FEDERAL Member for Leichhardt has questioned the move to award Pacific Island nations with $320 million to tackle gender inequality, saying long-overlooked projects in Far North Queensland should be prioritised.
Prime Minister Julia Gillard made the announcement at the Pacific Islands Forum in the Cook Islands last week, saying the 10-year program will help increase the proportion of Pacific women in leadership roles, improve women’s access to financial services and increase safety.
“When I heard Julia Gillard announcing this I just shook my head in disbelief,” Mr Entsch said.
“I can fully appreciate the need to build the role of women in Pacific society, and nobody can argue that violence prevention is not a worthy cause.
“But when you consider that this $320 million is on top of the $160 million allocated to battle climate change in micro-Pacific nations I think the bulk of it could have been better spent.”
Mr Entsch cited numerous local projects that could have benefited greatly through a funding injection worth a fraction of $320 million dollars.
“Another $12 million would have been enough to fix the Torres Strait sea walls in their entirety instead of leaving the job half-done and putting the responsibility on the State Government,” he pointed out.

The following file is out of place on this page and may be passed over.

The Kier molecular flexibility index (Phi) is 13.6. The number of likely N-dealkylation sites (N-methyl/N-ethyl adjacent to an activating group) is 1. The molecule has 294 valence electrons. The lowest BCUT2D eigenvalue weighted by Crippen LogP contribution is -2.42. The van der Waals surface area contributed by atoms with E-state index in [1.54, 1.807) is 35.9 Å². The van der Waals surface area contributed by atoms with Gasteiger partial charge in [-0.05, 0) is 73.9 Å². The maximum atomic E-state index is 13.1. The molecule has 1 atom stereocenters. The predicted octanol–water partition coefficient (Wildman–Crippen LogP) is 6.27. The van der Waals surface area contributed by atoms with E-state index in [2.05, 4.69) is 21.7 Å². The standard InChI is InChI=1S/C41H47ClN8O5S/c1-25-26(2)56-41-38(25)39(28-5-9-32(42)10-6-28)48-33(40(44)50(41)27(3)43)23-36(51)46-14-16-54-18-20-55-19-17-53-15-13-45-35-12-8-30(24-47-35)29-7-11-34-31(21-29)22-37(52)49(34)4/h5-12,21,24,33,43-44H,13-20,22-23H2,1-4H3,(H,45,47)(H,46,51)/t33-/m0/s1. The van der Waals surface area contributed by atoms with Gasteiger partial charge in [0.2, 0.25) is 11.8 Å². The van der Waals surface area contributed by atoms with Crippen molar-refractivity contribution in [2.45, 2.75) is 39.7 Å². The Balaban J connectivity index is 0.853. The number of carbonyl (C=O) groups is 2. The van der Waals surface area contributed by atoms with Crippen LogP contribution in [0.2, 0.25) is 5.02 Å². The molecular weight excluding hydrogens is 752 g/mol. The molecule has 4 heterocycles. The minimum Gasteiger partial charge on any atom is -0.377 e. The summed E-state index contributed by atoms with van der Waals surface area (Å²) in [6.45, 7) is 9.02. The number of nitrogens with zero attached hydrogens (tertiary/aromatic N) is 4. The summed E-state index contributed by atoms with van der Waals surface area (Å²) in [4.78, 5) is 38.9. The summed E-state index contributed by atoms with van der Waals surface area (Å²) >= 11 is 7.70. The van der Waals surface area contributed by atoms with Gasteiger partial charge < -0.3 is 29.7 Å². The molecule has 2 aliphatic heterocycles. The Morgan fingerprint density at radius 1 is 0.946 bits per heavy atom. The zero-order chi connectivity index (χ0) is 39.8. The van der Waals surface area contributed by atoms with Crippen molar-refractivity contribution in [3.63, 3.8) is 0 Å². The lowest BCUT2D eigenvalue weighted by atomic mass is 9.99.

Mr Entsch inspected crumbling sea walls on Saibai Island in June
“And what about an economic stimulus for Far North Queensland? Investing $40 million for the waterfront redevelopment in Port Douglas would have been a good start, as would a commitment to get the dredging of Trinity Inlet underway.
“Certainly any funding that will help establish sports infrastructure in Cairns would have been a significant boost.
“The process to attract a Tropical Campus for the Australian Institute of Sport has started, and I’d love to see the Federal Government support the State Government’s commitment to a National Institute for Tropical Health and Medicine.”
Mr Entsch added that the Government “wouldn’t even reconsider” re-opening applications for those graziers affected by the disastrous decision to halt live cattle exports last year, where families who missed out on the $25,000 assistance package continue to struggle on a day to day basis.
“Even $100,000 to re-establish the Cairns Youth Mentoring Scheme or to help with the provision of additional mental health services and facilities for young people would have been of significant benefit.
“I can’t help thinking this is a wasted opportunity – there has to be a balance between supporting our Pacific neighbours and throwing almost half a billion dollars of borrowed money at them while Australian projects continue to be neglected.”